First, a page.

ROLE OF TDP-43 AGGREGATION IN NEURODEGENERATION: A DROSOPHILA MELANOGASTER DISEASE MODEL AND INNOVATIVE THERAPEUTIC APPROACHESLucía Cragnaz
, 2016, doctoral dissertation
Abstract: TDP-43 inclusions are important histopathological features of various neurodegenerative disorders, including Amyotrophic Lateral Sclerosis. However, the relation of these inclusions with the pathogenesis of the disease is still unclear. Various hypotheses have been proposed. For instance, it was suggested that the inclusions are (1) primary toxic species, (2) part of the normal cellular protective response to toxic intermediates and (3) responsible for the nuclear depletion of TDP-43. Understanding the relationship between TDP-43 aggregation and neurodegeneration is crucial for the eventual management of the disease.
TDP-43 is a protein that has a marked tendency to unfold and become insoluble. In particular, its C-terminal end has a so-called “prion-like domain”, a sequence rich in Glutamine (Q) and Asparagine (N) that is involved in both the interactions with other proteins and the self-aggregation process. A cellular model of aggregation has been previously developed by our group, using the TDP-43 Q/N rich amino acid sequence repeated 12 times (12xQ/N) fused to EGFP reporter. The EGFP-12xQ/N cellular inclusions are capable of sequestering wild type TDP-43 both in non-neuronal and neuronal cells.
In this study we went further with ALS modeling, creating a Drosophila model with EGFP-12xQ/N-induced aggregates. We show here that Drosophila melanogaster TDP-43 ortholog (TBPH) overexpression in Drosophila eye using GMR-Gal4 driver, is neurotoxic and causes necrosis and loss of function of the eye. More important, the neurotoxicity of TBPH can be abolished by its incorporation to the insoluble aggregates induced by EGFP-12xQ/N. This data indicates that aggregation is not toxic per se and instead has a protective role, modulating the functional TBPH available in the tissue.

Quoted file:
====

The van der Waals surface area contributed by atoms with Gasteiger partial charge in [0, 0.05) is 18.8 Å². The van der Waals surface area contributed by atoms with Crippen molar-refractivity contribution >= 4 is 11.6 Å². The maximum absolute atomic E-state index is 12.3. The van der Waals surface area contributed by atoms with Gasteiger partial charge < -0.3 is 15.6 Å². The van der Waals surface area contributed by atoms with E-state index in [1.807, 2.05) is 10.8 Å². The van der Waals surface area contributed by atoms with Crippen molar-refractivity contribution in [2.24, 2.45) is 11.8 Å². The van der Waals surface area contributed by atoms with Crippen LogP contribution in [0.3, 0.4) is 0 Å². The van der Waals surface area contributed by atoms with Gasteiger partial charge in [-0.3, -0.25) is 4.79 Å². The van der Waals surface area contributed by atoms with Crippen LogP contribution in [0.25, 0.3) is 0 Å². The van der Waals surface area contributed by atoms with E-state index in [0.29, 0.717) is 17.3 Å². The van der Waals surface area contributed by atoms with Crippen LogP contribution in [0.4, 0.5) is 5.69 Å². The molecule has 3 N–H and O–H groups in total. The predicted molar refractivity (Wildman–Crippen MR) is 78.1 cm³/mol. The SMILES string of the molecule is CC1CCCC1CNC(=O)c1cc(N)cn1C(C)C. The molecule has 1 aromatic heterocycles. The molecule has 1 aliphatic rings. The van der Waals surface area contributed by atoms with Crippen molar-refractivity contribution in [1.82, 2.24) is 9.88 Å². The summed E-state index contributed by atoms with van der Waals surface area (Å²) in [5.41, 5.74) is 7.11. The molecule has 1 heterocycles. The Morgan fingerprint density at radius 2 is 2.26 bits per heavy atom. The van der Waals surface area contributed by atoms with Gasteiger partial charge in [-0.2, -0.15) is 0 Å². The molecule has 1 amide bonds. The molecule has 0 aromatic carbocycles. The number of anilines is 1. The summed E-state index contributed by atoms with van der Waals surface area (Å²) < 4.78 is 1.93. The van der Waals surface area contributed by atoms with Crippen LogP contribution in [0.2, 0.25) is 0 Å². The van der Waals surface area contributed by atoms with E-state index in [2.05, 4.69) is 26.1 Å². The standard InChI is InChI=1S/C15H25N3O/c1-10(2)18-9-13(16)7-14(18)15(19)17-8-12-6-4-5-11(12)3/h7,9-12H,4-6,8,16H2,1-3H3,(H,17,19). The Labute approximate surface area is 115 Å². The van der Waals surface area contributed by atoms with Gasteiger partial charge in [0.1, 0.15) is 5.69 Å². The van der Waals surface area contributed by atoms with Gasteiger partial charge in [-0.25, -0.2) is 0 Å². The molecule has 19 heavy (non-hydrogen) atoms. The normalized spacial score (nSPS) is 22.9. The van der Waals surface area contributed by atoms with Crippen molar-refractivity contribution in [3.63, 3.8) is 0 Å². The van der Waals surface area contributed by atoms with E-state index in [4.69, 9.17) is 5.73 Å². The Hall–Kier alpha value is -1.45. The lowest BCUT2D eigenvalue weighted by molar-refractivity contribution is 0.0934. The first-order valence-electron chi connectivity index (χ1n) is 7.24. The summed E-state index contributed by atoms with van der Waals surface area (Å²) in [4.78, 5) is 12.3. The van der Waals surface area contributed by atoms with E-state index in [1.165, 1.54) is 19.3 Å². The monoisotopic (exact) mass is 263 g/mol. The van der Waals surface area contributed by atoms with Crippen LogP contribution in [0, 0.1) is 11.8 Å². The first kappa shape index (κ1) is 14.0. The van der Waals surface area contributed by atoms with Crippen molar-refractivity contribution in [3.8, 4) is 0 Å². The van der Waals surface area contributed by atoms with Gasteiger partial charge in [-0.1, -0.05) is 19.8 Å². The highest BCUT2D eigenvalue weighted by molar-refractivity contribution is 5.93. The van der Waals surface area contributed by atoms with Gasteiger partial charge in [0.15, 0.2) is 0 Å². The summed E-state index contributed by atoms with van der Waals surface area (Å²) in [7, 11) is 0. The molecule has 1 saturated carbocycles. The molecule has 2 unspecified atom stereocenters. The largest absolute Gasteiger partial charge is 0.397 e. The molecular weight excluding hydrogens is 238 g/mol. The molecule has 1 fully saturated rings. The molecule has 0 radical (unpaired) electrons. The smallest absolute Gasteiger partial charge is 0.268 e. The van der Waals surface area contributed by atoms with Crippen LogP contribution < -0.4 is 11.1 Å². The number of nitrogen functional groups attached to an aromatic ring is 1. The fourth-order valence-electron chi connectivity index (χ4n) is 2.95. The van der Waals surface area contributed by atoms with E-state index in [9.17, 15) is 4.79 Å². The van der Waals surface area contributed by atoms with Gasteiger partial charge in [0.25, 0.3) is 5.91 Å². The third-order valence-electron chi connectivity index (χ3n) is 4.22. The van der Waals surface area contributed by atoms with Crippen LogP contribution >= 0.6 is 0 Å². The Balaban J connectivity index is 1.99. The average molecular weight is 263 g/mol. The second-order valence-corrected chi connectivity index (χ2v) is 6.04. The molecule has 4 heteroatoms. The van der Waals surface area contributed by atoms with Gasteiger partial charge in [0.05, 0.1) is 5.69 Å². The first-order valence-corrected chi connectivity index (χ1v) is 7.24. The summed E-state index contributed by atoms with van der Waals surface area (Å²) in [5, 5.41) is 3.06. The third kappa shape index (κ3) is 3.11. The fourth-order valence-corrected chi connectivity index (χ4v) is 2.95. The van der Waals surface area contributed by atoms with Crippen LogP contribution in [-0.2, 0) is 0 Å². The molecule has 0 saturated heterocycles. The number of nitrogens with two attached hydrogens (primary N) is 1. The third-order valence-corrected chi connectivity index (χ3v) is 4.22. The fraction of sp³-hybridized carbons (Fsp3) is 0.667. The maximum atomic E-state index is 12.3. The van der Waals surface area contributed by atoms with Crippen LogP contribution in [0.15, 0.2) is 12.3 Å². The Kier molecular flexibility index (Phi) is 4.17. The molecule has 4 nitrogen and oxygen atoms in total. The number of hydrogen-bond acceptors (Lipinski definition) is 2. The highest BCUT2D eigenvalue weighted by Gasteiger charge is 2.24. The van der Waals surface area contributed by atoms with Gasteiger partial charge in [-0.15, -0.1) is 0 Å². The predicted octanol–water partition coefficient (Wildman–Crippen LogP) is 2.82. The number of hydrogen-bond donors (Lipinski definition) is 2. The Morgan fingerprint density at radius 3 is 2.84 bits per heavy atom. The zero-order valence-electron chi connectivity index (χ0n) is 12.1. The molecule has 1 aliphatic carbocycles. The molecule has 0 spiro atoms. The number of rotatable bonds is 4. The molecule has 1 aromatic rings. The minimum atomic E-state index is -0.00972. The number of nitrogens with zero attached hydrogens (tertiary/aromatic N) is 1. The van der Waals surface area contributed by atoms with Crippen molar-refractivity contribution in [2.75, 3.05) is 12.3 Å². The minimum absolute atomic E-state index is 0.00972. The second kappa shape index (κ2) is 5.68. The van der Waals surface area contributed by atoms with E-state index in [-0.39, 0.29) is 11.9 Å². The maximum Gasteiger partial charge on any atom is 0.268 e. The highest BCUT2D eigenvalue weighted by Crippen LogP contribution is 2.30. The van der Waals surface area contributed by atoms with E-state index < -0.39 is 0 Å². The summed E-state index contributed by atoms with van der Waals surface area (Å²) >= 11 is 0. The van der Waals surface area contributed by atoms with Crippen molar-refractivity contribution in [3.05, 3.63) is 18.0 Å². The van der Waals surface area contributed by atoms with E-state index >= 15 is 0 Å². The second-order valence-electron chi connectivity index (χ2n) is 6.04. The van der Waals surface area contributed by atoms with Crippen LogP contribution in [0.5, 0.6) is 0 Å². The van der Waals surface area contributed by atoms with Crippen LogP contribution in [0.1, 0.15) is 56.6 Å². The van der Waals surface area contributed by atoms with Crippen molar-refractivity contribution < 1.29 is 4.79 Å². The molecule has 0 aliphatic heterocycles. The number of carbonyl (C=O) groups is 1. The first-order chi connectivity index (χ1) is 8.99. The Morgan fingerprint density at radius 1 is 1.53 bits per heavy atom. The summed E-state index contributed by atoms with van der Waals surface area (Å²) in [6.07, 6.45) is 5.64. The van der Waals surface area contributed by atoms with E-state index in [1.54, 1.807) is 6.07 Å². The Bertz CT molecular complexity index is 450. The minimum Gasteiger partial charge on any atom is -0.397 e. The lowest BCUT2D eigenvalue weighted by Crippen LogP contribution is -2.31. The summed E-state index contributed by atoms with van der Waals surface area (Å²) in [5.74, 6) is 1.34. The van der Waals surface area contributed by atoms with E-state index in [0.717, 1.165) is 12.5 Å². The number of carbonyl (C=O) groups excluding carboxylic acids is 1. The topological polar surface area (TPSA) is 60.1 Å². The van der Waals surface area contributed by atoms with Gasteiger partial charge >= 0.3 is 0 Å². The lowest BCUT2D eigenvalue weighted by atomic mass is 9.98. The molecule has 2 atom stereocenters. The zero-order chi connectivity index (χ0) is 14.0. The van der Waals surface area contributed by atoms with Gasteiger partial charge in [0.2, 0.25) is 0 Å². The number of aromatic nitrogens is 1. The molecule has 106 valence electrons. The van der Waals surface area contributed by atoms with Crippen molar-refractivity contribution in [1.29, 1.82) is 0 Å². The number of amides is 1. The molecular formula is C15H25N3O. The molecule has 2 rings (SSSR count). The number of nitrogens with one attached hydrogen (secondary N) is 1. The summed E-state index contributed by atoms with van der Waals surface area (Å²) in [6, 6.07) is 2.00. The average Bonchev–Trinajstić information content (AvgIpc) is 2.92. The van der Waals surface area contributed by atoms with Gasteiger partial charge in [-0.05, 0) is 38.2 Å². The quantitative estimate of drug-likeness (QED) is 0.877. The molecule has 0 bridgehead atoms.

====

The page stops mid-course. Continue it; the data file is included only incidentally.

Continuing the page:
Notwithstanding the fact that aggregation is protective in presence of an excess of TBPH, we wanted to further understand the role of the aggregates in an environment where just the endogenous TBPH is present. For this purpose, we induced EGFP-12xQ/N transgene constitutively in CNS using ELAV-Gal4 driver. The flies were born and went through the larval stage without differing from control flies in any significant feature of their
phenotype. However, during aging the locomotion ability and survival rate of EGFP-12xQ/N flies were impaired. Interestingly, the climbing deficit was correlated with a physiological reduction in the endogenous TBPH levels. Thus, the aggregation, when coupled with low TDP-43 levels generates phenotypic consequences in our Drosophila model, probably due to a TDP- 43 loss of function.
In sum, these data suggest that although the aggregates may be a result of neuroprotection in a context where TBPH is in excess, at a certain stage they become responsible for the pathology, likely due to the TBPH loss of function. If we consider that TDP-43/TBPH inclusions act as a sink for the newly formed soluble TDP-43/TBPH, the modulation of these inclusions could be used as a potential therapeutic approach, as this would restore the normal levels of TDP-43/TBPH and its function. Consequently, in the last part of the study we were interested to understand if the clearance of TDP- 43/TBPH aggregates could be an effective strategy to treat ALS, by recovering TDP-43/TBPH function. For this purpose, using the previously established cell-based TDP-43 aggregation models we analyzed aggregate clearance after treatment with several FDA approved drugs. Three of these drugs were found to significantly reduce aggregation through the proteasome pathway. Furthermore, one of the drugs (nortriptyline) was shown to rescue EGFP-12xQ/N dependent locomotor dysfunction in the Drosophila model. Altogether these data indicate that the clearance of TDP-43 aggregates may be a novel therapeutic strategy for ALS treatment.
Found in: ključnih besedah
Keywords: TDP-43/TBPH, aggregation, Drosophila melanogaster, ALS
Published: 03.03.2016; Views: 3057; Downloads: 36
Fulltext (53,65 MB)